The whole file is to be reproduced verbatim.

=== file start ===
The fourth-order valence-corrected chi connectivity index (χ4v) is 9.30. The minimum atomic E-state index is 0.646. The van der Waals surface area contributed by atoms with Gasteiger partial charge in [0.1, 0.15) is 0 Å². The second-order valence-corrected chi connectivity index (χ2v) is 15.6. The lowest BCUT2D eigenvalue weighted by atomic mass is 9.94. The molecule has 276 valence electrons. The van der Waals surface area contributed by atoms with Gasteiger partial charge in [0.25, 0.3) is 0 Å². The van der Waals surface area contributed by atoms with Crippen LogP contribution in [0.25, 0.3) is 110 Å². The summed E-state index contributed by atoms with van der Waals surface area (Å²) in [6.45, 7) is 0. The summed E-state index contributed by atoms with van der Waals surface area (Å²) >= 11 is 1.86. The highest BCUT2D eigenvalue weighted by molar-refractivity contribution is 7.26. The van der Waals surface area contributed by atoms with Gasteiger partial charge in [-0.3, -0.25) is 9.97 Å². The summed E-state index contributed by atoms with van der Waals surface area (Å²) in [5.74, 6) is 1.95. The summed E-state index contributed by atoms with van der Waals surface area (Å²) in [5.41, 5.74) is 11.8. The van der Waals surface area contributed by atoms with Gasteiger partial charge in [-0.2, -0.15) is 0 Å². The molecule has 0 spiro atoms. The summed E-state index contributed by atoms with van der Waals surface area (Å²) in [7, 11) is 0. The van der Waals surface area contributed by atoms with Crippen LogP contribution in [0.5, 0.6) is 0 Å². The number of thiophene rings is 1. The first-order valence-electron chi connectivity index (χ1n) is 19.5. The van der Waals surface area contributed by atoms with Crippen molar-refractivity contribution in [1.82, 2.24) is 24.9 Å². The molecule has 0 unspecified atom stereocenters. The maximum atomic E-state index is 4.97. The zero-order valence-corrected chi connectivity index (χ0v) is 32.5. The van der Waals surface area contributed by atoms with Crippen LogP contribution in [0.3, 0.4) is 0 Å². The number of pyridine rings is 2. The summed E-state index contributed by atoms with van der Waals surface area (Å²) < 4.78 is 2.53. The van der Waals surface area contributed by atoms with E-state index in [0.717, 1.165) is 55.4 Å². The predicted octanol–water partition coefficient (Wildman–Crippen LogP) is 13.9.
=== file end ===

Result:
The fourth-order valence-corrected chi connectivity index (χ4v) is 9.30. The minimum atomic E-state index is 0.646. The van der Waals surface area contributed by atoms with Gasteiger partial charge in [0.1, 0.15) is 0 Å². The second-order valence-corrected chi connectivity index (χ2v) is 15.6. The lowest BCUT2D eigenvalue weighted by atomic mass is 9.94. The molecule has 276 valence electrons. The van der Waals surface area contributed by atoms with Gasteiger partial charge in [0.25, 0.3) is 0 Å². The van der Waals surface area contributed by atoms with Crippen LogP contribution in [0.25, 0.3) is 110 Å². The summed E-state index contributed by atoms with van der Waals surface area (Å²) in [6.45, 7) is 0. The summed E-state index contributed by atoms with van der Waals surface area (Å²) >= 11 is 1.86. The highest BCUT2D eigenvalue weighted by molar-refractivity contribution is 7.26. The van der Waals surface area contributed by atoms with Gasteiger partial charge in [-0.3, -0.25) is 9.97 Å². The summed E-state index contributed by atoms with van der Waals surface area (Å²) in [5.74, 6) is 1.95. The summed E-state index contributed by atoms with van der Waals surface area (Å²) in [5.41, 5.74) is 11.8. The van der Waals surface area contributed by atoms with Gasteiger partial charge in [-0.2, -0.15) is 0 Å². The molecule has 0 spiro atoms. The summed E-state index contributed by atoms with van der Waals surface area (Å²) in [7, 11) is 0. The van der Waals surface area contributed by atoms with Crippen LogP contribution in [0.5, 0.6) is 0 Å². The number of thiophene rings is 1. The first-order valence-electron chi connectivity index (χ1n) is 19.5. The van der Waals surface area contributed by atoms with Crippen molar-refractivity contribution in [1.82, 2.24) is 24.9 Å². The molecule has 0 unspecified atom stereocenters. The maximum atomic E-state index is 4.97. The zero-order valence-corrected chi connectivity index (χ0v) is 32.5. The van der Waals surface area contributed by atoms with Crippen LogP contribution in [0.3, 0.4) is 0 Å². The number of pyridine rings is 2. The summed E-state index contributed by atoms with van der Waals surface area (Å²) < 4.78 is 2.53. The van der Waals surface area contributed by atoms with E-state index in [0.717, 1.165) is 55.4 Å². The predicted octanol–water partition coefficient (Wildman–Crippen LogP) is 13.9.